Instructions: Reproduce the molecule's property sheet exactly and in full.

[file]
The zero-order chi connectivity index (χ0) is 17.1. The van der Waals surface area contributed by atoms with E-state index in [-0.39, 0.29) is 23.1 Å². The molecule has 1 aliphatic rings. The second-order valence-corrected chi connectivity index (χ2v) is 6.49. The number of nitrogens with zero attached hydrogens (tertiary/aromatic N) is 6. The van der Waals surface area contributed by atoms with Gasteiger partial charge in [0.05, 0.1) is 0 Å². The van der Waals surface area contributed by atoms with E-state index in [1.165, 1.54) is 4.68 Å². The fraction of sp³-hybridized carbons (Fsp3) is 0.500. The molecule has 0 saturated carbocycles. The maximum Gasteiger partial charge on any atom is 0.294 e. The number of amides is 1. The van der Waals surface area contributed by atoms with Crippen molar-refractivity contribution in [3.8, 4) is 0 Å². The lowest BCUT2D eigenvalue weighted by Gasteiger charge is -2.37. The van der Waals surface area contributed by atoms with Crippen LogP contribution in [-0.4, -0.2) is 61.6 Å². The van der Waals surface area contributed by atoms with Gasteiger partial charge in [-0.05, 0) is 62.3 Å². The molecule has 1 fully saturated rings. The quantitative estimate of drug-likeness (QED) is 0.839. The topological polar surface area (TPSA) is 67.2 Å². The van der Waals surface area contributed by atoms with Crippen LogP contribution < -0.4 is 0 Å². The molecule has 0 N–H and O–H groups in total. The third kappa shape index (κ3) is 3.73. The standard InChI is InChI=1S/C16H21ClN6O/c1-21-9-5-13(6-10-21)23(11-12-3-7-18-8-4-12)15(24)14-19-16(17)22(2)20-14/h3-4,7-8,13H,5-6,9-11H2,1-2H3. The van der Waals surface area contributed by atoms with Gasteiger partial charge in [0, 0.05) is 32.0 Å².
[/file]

The zero-order chi connectivity index (χ0) is 17.1. The van der Waals surface area contributed by atoms with E-state index in [-0.39, 0.29) is 23.1 Å². The molecule has 1 aliphatic rings. The second-order valence-corrected chi connectivity index (χ2v) is 6.49. The number of nitrogens with zero attached hydrogens (tertiary/aromatic N) is 6. The van der Waals surface area contributed by atoms with Gasteiger partial charge in [0.05, 0.1) is 0 Å². The van der Waals surface area contributed by atoms with E-state index in [1.165, 1.54) is 4.68 Å². The fraction of sp³-hybridized carbons (Fsp3) is 0.500. The molecule has 0 saturated carbocycles. The maximum Gasteiger partial charge on any atom is 0.294 e. The number of amides is 1. The van der Waals surface area contributed by atoms with Crippen molar-refractivity contribution in [3.8, 4) is 0 Å². The lowest BCUT2D eigenvalue weighted by Gasteiger charge is -2.37. The van der Waals surface area contributed by atoms with Crippen LogP contribution in [-0.4, -0.2) is 61.6 Å². The van der Waals surface area contributed by atoms with Gasteiger partial charge in [-0.05, 0) is 62.3 Å². The molecule has 1 fully saturated rings. The quantitative estimate of drug-likeness (QED) is 0.839. The topological polar surface area (TPSA) is 67.2 Å². The van der Waals surface area contributed by atoms with Crippen LogP contribution < -0.4 is 0 Å². The molecule has 0 N–H and O–H groups in total. The third kappa shape index (κ3) is 3.73. The standard InChI is InChI=1S/C16H21ClN6O/c1-21-9-5-13(6-10-21)23(11-12-3-7-18-8-4-12)15(24)14-19-16(17)22(2)20-14/h3-4,7-8,13H,5-6,9-11H2,1-2H3. The van der Waals surface area contributed by atoms with Gasteiger partial charge in [0, 0.05) is 32.0 Å².